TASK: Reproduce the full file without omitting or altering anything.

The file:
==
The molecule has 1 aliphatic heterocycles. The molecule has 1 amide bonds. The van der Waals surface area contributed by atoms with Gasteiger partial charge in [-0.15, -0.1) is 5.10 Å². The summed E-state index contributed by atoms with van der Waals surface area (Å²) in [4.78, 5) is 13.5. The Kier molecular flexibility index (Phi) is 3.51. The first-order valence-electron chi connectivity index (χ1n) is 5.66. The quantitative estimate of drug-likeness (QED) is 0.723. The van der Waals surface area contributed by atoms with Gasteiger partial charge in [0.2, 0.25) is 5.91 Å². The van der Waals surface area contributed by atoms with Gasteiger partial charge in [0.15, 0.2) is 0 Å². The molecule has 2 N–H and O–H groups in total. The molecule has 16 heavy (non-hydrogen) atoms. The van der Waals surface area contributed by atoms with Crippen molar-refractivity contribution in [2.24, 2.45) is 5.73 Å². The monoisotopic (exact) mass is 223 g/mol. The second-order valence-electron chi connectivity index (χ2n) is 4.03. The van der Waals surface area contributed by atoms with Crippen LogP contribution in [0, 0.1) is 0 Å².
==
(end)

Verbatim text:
The molecule has 1 aliphatic heterocycles. The molecule has 1 amide bonds. The van der Waals surface area contributed by atoms with Gasteiger partial charge in [-0.15, -0.1) is 5.10 Å². The summed E-state index contributed by atoms with van der Waals surface area (Å²) in [4.78, 5) is 13.5. The Kier molecular flexibility index (Phi) is 3.51. The first-order valence-electron chi connectivity index (χ1n) is 5.66. The quantitative estimate of drug-likeness (QED) is 0.723. The van der Waals surface area contributed by atoms with Gasteiger partial charge in [0.2, 0.25) is 5.91 Å². The van der Waals surface area contributed by atoms with Gasteiger partial charge in [0.15, 0.2) is 0 Å². The molecule has 2 N–H and O–H groups in total. The molecule has 16 heavy (non-hydrogen) atoms. The van der Waals surface area contributed by atoms with Crippen molar-refractivity contribution in [2.24, 2.45) is 5.73 Å². The monoisotopic (exact) mass is 223 g/mol. The second-order valence-electron chi connectivity index (χ2n) is 4.03. The van der Waals surface area contributed by atoms with Crippen LogP contribution in [0, 0.1) is 0 Å².